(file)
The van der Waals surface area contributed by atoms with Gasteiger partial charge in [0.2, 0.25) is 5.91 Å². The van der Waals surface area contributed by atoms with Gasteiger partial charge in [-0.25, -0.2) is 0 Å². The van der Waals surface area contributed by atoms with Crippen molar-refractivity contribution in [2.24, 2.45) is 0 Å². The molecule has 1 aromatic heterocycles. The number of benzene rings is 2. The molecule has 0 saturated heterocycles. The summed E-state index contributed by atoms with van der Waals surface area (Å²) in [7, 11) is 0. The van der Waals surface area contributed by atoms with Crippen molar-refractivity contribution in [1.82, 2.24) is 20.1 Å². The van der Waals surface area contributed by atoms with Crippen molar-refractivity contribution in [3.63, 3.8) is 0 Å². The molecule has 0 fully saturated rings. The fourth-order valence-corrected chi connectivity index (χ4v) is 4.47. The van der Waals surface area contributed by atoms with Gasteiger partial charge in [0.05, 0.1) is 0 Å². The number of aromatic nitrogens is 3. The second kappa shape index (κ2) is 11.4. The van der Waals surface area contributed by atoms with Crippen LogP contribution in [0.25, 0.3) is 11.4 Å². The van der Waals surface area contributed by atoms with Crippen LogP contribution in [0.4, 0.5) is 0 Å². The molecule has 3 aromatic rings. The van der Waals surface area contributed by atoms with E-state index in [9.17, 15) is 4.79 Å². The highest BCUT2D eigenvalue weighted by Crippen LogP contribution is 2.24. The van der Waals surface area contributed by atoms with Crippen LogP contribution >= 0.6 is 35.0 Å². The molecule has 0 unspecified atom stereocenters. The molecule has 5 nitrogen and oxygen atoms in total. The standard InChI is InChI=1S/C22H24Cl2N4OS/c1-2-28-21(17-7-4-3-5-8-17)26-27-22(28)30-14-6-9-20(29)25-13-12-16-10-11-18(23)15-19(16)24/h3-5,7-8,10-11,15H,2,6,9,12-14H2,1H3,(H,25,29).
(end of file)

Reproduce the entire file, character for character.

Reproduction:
The van der Waals surface area contributed by atoms with Gasteiger partial charge in [0.2, 0.25) is 5.91 Å². The van der Waals surface area contributed by atoms with Gasteiger partial charge in [-0.25, -0.2) is 0 Å². The van der Waals surface area contributed by atoms with Crippen molar-refractivity contribution in [2.24, 2.45) is 0 Å². The molecule has 1 aromatic heterocycles. The number of benzene rings is 2. The molecule has 0 saturated heterocycles. The summed E-state index contributed by atoms with van der Waals surface area (Å²) in [7, 11) is 0. The van der Waals surface area contributed by atoms with Crippen molar-refractivity contribution in [1.82, 2.24) is 20.1 Å². The van der Waals surface area contributed by atoms with Crippen molar-refractivity contribution in [3.63, 3.8) is 0 Å². The molecule has 0 fully saturated rings. The fourth-order valence-corrected chi connectivity index (χ4v) is 4.47. The van der Waals surface area contributed by atoms with Gasteiger partial charge in [0.05, 0.1) is 0 Å². The number of aromatic nitrogens is 3. The second kappa shape index (κ2) is 11.4. The van der Waals surface area contributed by atoms with Crippen LogP contribution in [0.25, 0.3) is 11.4 Å². The van der Waals surface area contributed by atoms with Crippen LogP contribution in [0.4, 0.5) is 0 Å². The molecule has 3 aromatic rings. The van der Waals surface area contributed by atoms with E-state index in [9.17, 15) is 4.79 Å². The highest BCUT2D eigenvalue weighted by Crippen LogP contribution is 2.24. The van der Waals surface area contributed by atoms with Crippen LogP contribution >= 0.6 is 35.0 Å². The molecule has 0 unspecified atom stereocenters. The molecule has 5 nitrogen and oxygen atoms in total. The standard InChI is InChI=1S/C22H24Cl2N4OS/c1-2-28-21(17-7-4-3-5-8-17)26-27-22(28)30-14-6-9-20(29)25-13-12-16-10-11-18(23)15-19(16)24/h3-5,7-8,10-11,15H,2,6,9,12-14H2,1H3,(H,25,29).